'Tis education forms the common mind: Just as the twig is bent the tree's inclined.
—ALEXANDER POPE'S WORDS, OUR TWIGG
She seems relaxed, breathing evenly; there's nothing here to get her frazzled. The conversation has been about bicycle racing in general, and now the radio newsman, smiling confidently, asks his final, big question, thrusting the microphone under the chin of Rebecca Twigg. In responding to this query, most world-class athletes tend to prattle on, with their brains in neutral—it's a trained response with them. And here we go:
RADIO MAN: "Well, now, tell us, what are some of the things you must now do to prepare for those all-important 1984 Olympic Games?"
TWIGG: "Try not to crash."
And that's it. End of interview. The response is short, but that's exactly the way this Twigg is bent. She's 20 years old, 5'7" and 125 pounds. She's one Twigg who is willowy—and that's absolutely the last play on her name, promise. But most important, she's so totally submerged in what she's doing that her brisk answer to the question on that recent radio interview seemed perfectly sensible to her. When it got a laugh, she looked faintly puzzled. What'd I say? After all, when one sets out to become the best woman bike racer in the U.S. and the world, not crashing seems like a pretty terrific idea.
"Well, Rebecca can be deceptive that way," says Edmund R. Burke, the technical director of the U.S. Cycling Federation. "She's so fully locked in on what she's up to that sometimes she just seems laid back." Burke is a Ph.D., a sports physiologist who specializes in cycling and, perhaps unwisely, has revealed a flair for administration. He thus has ended up running the U.S. cycling team. "She's really very intelligent, in addition to being very strong," he says. "Speaking as a physiologist, I would say that Rebecca's a mesomorph who's maturing."
Oh, really? What Twigg also is, at this moment, is the women's world individual pursuit champion. She won that title dramatically in England last year, the first American to do so, and she was also the U.S. pursuit and time-trial champ. Not to mention the U.S. federation's 1982 female Rider of the Year. And now, despite being primarily a pursuit, or track, specialist, she's a hot prospect to become one of the final lonely three who'll make up the U.S. team in the first-ever women's Olympic cycling event—a 50-or 70-km road race—at the L.A. Games. All of which amounts to quite a curriculum vitae, but there's one thing more: Twigg is also something of a genius. At 14, she decided to skip high school and go directly to college. She's now just a few credit hours short of a degree in biology at the University of Washington. But she tends to play that down.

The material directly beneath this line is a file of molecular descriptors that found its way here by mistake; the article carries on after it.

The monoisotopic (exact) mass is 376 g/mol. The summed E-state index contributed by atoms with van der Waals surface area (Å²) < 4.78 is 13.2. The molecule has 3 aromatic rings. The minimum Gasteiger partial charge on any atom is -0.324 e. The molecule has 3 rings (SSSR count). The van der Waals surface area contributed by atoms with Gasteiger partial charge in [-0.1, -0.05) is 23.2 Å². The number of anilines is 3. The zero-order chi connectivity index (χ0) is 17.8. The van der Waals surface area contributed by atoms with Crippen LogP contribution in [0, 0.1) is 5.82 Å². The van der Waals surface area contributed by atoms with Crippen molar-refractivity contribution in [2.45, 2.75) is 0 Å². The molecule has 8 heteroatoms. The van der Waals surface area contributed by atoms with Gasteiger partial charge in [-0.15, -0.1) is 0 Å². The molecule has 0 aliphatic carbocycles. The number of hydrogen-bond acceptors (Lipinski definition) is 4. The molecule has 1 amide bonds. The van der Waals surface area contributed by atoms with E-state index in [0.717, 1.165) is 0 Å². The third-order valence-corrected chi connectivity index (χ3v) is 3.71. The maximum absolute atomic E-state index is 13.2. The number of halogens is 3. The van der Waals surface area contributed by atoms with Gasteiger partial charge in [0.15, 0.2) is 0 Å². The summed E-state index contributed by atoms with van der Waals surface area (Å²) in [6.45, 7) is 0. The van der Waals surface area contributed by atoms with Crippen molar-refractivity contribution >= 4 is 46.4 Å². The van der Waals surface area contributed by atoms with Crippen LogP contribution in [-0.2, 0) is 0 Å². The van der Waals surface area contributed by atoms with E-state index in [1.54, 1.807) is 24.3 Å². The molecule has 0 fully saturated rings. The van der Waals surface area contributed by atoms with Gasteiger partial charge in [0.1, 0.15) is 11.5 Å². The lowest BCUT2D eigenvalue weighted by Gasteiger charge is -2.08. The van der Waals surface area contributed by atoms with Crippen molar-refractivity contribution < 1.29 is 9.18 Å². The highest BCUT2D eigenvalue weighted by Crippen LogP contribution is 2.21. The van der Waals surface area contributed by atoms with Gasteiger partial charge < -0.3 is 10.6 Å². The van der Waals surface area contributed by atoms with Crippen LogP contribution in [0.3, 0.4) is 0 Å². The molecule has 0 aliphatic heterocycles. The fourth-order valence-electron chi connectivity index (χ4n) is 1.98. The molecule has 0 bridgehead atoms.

"Actually, nobody is certain how high my IQ is, or even if it really is high. We've never tested it," Twigg says. "I think the secret is that I'm a very hard worker who likes school. As for the college degree..." she runs her hands through her hair and stares off dreamily into some middle distance "...it will come someday in 1985, after the competitive pressure is off. In the meantime, I worry about not using my brain enough. What if...what if I became an illiterate between now and the Olympics?"
This mild concern is being expressed in Room 217 of a rickety old dormitory, a onetime Army barracks, at the U.S. Olympic Training Center in Colorado Springs, where Twigg is a permanent athlete-in-residence. No matter what the location, dorm rooms never really change: This one smells faintly of sweaty workout clothes turned inside out to dry over the backs of chairs, with an occasional whiff of the far too sweet perfume favored by very young women. At the moment Twigg is slouched on her bed wearing layers of mismatched warmups. She shares the room with Peggy Maas, 23, another bike racer, and there's not a frivolous touch in sight. In this room, where one might expect to see Richard Gere pinups, there are bike-racing posters taped to the walls. On the floor beside Twigg's bed, in addition to a limp sock or two, is a copy of Isaac Asimov's Foundation Trilogy.
Outside the window, down across the new synthetic surface running track and past the long-jump practice pits, is the federation's national office. Beyond that lies the perfect mountain world, much of it at 6,000 feet in crisp air that one can actually see through, in which to train for most any kind of cycling competition. This austere room and those demanding mountains are pretty much it for Twigg when she's not off at some meet or another. She makes 60 to 80 races a year, but otherwise she can be found charging through the Colorado hills or holed up in her stark, sweaty digs.